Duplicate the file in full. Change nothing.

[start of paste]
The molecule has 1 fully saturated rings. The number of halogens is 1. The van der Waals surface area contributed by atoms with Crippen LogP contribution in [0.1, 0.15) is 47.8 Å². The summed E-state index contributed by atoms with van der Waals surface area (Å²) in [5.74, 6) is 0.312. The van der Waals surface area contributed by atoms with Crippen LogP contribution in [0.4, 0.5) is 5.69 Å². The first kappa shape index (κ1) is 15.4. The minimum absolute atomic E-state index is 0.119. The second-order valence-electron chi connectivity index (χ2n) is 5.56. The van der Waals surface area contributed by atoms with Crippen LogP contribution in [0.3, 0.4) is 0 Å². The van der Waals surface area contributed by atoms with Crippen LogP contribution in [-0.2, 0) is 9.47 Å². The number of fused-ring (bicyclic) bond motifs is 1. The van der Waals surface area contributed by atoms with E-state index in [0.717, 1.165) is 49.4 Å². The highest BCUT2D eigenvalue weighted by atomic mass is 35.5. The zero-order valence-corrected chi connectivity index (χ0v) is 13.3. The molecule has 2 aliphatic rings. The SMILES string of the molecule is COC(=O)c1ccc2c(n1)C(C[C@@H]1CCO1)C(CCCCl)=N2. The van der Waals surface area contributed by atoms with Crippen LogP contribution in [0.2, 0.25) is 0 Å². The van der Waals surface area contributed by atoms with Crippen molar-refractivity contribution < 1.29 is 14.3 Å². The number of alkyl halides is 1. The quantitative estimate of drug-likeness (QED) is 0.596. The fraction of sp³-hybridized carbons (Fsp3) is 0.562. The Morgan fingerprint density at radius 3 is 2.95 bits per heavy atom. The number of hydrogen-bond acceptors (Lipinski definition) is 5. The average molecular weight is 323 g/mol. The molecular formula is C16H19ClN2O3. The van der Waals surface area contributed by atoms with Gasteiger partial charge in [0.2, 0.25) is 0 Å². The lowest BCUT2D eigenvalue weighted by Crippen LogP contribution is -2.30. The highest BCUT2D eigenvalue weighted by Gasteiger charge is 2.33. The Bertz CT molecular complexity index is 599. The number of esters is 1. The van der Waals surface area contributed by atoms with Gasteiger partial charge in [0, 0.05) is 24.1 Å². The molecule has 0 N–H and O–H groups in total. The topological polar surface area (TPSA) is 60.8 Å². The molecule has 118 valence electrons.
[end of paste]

The molecule has 1 fully saturated rings. The number of halogens is 1. The van der Waals surface area contributed by atoms with Crippen LogP contribution in [0.1, 0.15) is 47.8 Å². The summed E-state index contributed by atoms with van der Waals surface area (Å²) in [5.74, 6) is 0.312. The van der Waals surface area contributed by atoms with Crippen LogP contribution in [0.4, 0.5) is 5.69 Å². The first kappa shape index (κ1) is 15.4. The minimum absolute atomic E-state index is 0.119. The second-order valence-electron chi connectivity index (χ2n) is 5.56. The van der Waals surface area contributed by atoms with Crippen LogP contribution in [0.3, 0.4) is 0 Å². The van der Waals surface area contributed by atoms with Crippen LogP contribution in [-0.2, 0) is 9.47 Å². The number of fused-ring (bicyclic) bond motifs is 1. The van der Waals surface area contributed by atoms with E-state index in [0.717, 1.165) is 49.4 Å². The highest BCUT2D eigenvalue weighted by atomic mass is 35.5. The zero-order valence-corrected chi connectivity index (χ0v) is 13.3. The molecule has 2 aliphatic rings. The SMILES string of the molecule is COC(=O)c1ccc2c(n1)C(C[C@@H]1CCO1)C(CCCCl)=N2. The van der Waals surface area contributed by atoms with Crippen LogP contribution in [0.2, 0.25) is 0 Å². The van der Waals surface area contributed by atoms with Crippen molar-refractivity contribution < 1.29 is 14.3 Å². The number of alkyl halides is 1. The quantitative estimate of drug-likeness (QED) is 0.596. The fraction of sp³-hybridized carbons (Fsp3) is 0.562. The Morgan fingerprint density at radius 3 is 2.95 bits per heavy atom. The number of hydrogen-bond acceptors (Lipinski definition) is 5. The average molecular weight is 323 g/mol. The molecular formula is C16H19ClN2O3. The van der Waals surface area contributed by atoms with Gasteiger partial charge in [0.2, 0.25) is 0 Å². The lowest BCUT2D eigenvalue weighted by Crippen LogP contribution is -2.30. The highest BCUT2D eigenvalue weighted by Gasteiger charge is 2.33. The Bertz CT molecular complexity index is 599. The number of esters is 1. The van der Waals surface area contributed by atoms with Gasteiger partial charge in [0, 0.05) is 24.1 Å². The molecule has 0 N–H and O–H groups in total. The topological polar surface area (TPSA) is 60.8 Å². The molecule has 118 valence electrons.